Good Morning, Vietnam Reviews
All I wanted was to have a few good laughs from this comedy. Instead I get more out of it. Now, calling this a comedy will be understating it. It has anti-war messages, not with scenes of dead bodies and explosions, but subtly conveyed in Robin Williams' performance and his humour. I may be naive but I believe Robin is playing himself, a humourous chap with a heart of gold. There is a scene his jeep was stuck in a jam together with trucks of GIs. There and then, he, upon request, puts up a stand-up comedy and in his eyes rolling are tears. Now this is not a close-up... I think he is happy not because the soldiers' applause affirm his popularity and hence 'exacting revenge' on the conservative radio station which booted him. But I think because he is wise to know that humour cheers up the soldiers better than words of encouragement or moving big talk. Now, that kind of subtle performance deserves an Oscar too, not necessarily a serious one.
The movie reminds me of how humour is so sparse at workplaces. No boss really wants to take a jokey worker seriously, unless you are a straight-faced no-nonsense worker, in short the nerdy killjoys. They may play the tune of injecting play in your work but they actually mean it as a joke.
The movie can go in all the 'right' directions to be a mushy comedy which yearns to be taken seriously. There are scenes of farewell, arguement between friends with different political views, welcoming back a beloved DJ etc but never once you feel nauseous because of a well-balanced light humour. There is a sequence of Louis Armstrong's What a Wonderful World playing to shots of a very chaotic Vietnam. I like that very much. Sad, ironical but never insensitive.
Now, I realise from imdb's trivia that Robin's character Adrian Cronauer is based on a real person and he did not do half the things mentioned in the movie that would surely have him court-martialled. Yes, this is taking too much liberty of the facts but hey, I don't mind a bit if that would be a better story.
GOOD MORNING, VIETNAM is very loosely based on the experiences of former radio DJ Adrian Cronauer during his stint in (South) Vietnam in 1965 and 1966. Cronauer was a radio announcer on Armed Forces Radio in Crete when he was sent to Saigon back when the Vietnam War was still referred to as a "police action". With his enthusiastic broadcasting style including his now iconic sign on address, his choice of playing James Brown and Martha Reeves & the Vandellas rather than the usual unimaginative fare of Perry Como and Mantovani, and his disdain for authority, he butted heads with his superiors on more than one occasion. But the American soldiers who were posted in Vietnam loved Cronauer and he quickly became the Voice of Saigon.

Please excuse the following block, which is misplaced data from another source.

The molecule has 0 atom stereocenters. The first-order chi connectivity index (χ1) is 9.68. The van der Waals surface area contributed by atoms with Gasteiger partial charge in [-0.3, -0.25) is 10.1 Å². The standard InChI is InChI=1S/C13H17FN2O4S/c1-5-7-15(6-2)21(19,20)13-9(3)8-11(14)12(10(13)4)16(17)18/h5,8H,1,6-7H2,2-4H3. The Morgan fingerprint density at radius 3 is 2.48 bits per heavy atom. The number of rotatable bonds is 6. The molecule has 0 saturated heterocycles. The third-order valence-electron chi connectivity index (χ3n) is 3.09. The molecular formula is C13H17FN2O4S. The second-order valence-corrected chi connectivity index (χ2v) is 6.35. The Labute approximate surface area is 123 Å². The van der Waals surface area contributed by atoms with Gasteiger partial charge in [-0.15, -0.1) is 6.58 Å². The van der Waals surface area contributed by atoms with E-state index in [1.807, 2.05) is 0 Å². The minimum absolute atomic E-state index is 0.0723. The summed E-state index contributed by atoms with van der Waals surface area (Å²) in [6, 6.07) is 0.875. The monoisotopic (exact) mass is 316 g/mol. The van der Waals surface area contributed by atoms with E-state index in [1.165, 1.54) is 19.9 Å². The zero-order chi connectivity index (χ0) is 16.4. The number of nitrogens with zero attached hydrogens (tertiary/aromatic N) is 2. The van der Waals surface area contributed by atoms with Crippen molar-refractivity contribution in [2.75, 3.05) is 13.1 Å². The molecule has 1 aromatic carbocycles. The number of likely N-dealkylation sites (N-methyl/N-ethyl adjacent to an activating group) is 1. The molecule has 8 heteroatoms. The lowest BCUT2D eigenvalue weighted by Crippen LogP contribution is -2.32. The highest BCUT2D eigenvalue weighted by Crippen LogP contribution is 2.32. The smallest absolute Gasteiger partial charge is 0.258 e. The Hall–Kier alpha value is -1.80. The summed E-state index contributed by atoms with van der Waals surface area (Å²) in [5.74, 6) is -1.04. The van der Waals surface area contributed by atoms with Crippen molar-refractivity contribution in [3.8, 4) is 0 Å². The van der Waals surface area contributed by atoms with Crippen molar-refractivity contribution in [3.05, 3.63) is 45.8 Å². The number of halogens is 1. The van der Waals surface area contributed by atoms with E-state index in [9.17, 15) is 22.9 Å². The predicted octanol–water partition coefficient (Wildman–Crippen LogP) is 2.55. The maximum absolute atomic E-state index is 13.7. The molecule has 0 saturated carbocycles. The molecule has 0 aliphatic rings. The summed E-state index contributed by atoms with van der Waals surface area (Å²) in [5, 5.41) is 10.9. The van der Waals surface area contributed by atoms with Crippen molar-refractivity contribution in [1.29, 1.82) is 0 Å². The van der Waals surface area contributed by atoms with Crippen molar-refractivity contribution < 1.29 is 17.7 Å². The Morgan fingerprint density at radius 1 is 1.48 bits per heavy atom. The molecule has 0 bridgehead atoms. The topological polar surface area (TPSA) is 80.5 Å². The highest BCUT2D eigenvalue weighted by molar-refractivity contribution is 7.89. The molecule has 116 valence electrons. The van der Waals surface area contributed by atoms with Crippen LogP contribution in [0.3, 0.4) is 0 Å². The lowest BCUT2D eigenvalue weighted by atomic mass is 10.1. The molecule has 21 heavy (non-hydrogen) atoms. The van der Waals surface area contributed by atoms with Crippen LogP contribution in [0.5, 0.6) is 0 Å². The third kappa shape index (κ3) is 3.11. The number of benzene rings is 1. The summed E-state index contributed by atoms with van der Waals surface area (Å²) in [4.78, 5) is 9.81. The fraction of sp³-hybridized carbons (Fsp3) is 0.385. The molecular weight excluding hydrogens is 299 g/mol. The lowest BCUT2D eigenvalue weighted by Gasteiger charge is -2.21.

The real Adrian Cronauer has said on many occasions that if he had acted in real life as he was portrayed in the film, he still would be serving time in military prison. Yes, GOOD MORNING, VIETNAM is not much more than a vehicle to showcase Williams' brand of rapid fire stand up humour, so ignore the back story and enjoy the show. His comparison of Mister Ed (a fictional talking horse from 1960s television) to then former US vice president (and future president) Richard Nixon is pure genius. Who else except Williams would have noticed that the two voices actually sound alike? (It's ironic that the real Cronauer is a big supporter of the Republican Party and probably voted for Nixon.) Throughout the course of the film, Williams also channels other voices from popular culture of the day including Elvis, Gomer Pyle, Elmer Fudd, Rod Serling, Lawrence Welk and Walter Cronkite. Even Ethel Merman makes an "appearance". For those of us who grew up watching with these people on TV, it's like a blast from the past.
Of course, some of Williams' material would never make it onto any radio station back in the 60s let alone a government-run station. His character, Mr. Leo, a flowery fashion consultant for the army, thinks that the soldiers' camouflage uniforms are all wrong. As Mr. Leo says, "You know, you go in the jungle, make a statement. If you're going to fight, clash." Funny, most definitely, but that's because the film was made in 1987 when it was acceptable to make gay jokes like that. The same can be said about Williams' other character, Roosevelt E. Roosevelt, a soldier stationed in Vietnam who provides Cronauer with regular weather updates. ("Fool, it's hot! I told you again!") One can argue that Roosevelt is an updated parody of Jack Benny's servant, Rochester, but I doubt that people back in 1965 would have made the connection let alone appreciated it.
Don't expect to garner any great insights about the American presence in Vietnam in the 60s from watching this film. This is no APOCALYPSE NOW or THE DEER HUNTER. The few scenes that show the Viet Cong bombing American hangouts in Saigon or the Americans bombing the Vietnamese countryside offer nothing more than a Reader's Digest version of the events that took place there. But this film is a pleasure to watch if only to see a master entertainer at work.
Thanks, Robin, for giving us so much happiness. If there is a heaven, I hope you're there making G-d and the angels laugh.